The seaside plant between Los Angeles and San Diego has been shut down since January 2012, after a small radiation leak led to the discovery of unusual damage to hundreds of tubes that carry radioactive water.
Southern California Edison wants to change the plant’s federal operating rules to permit the Unit 2 reactor to run at no more than 70 percent power, which company engineers and consultants believe will limit unusual tube wear.
Edison submitted a tentative request to the Nuclear Regulatory Commission, technically known as a license amendment, that if approved would cap Unit 2’s capacity at 70 percent, down from the now-required 100 percent.
“We are considering the proposed voluntary amendment as the best path to get Unit 2 safely up and running before the hottest months of the year hit our region,” SCE President Ron Litzinger said in a statement.
Critics of the nuclear power industry say the plant is unsafe to operate at any power level and should be shut down permanently and dismantled.
Kendra Ulrich, a spokeswoman for Friends of the Earth, said in a statement the company was attempting to sidestep more thorough safety reviews that would require public hearings.
According to Edison documents, members of the public can request a hearing on the license amendment, but if NRC staff finds there is no significant hazard, the hearing can be held after the amendment is approved.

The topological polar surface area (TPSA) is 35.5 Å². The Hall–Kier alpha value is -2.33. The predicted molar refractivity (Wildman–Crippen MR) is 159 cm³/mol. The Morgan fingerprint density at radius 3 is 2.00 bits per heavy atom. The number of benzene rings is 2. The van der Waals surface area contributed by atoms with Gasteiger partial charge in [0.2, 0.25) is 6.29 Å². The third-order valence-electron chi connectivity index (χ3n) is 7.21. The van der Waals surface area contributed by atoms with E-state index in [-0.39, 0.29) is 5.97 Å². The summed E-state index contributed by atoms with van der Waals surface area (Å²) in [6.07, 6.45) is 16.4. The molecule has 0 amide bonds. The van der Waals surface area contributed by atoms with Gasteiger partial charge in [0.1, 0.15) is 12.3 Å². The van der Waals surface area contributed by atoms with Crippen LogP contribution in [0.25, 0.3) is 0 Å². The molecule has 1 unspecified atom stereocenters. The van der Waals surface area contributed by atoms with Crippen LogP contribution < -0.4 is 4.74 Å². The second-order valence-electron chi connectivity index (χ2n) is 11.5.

“This is not a footnote in a license as Edison claims, but a severely damaged reactor that is unsafe to operate,” Ulrich said.
The problems at San Onofre focus on its steam generators, which were installed in a $670 million overhaul in 2009 and 2010.
Last year, federal regulators blamed heavy tube wear in the generators on a botched computer analysis that they said badly misjudged how water and steam would flow in the reactors, along with manufacturing problems.
Edison has been trying since October to convince the Nuclear Regulatory Commission that it’s safe to run Unit 2 at no more than 70 percent power.
In earlier filings, Edison argued that its 70 percent target for Unit 2 was, in effect, full power. It later submitted another analysis showing the reactor could run at 100 percent power, but the research found the risk of a tube break could reach unacceptable levels after 11 months.
Edison said a final proposal could be submitted as soon as Wednesday, after company officials meet with the NRC staff in Maryland.
If approved, the license change could essentially eliminate the debate over the full power threshold.
Before a restart could take place, the company would also have to meet a series of steps the NRC outlined last year.
The future of the heavily damaged Unit 3 reactor, where the radiation leak occurred after a tube break last year, is not clear. Edison has said that because of manufacturing differences, Unit 2’s generators did not suffer the extent of deep tube wear witnessed in its sister plant.
Decaying generator tubes helped push San Onofre’s Unit 1 reactor into retirement in 1992, even though it was designed to run until 2004.
San Onofre is owned by SCE, San Diego Gas & Electric and the city of Riverside.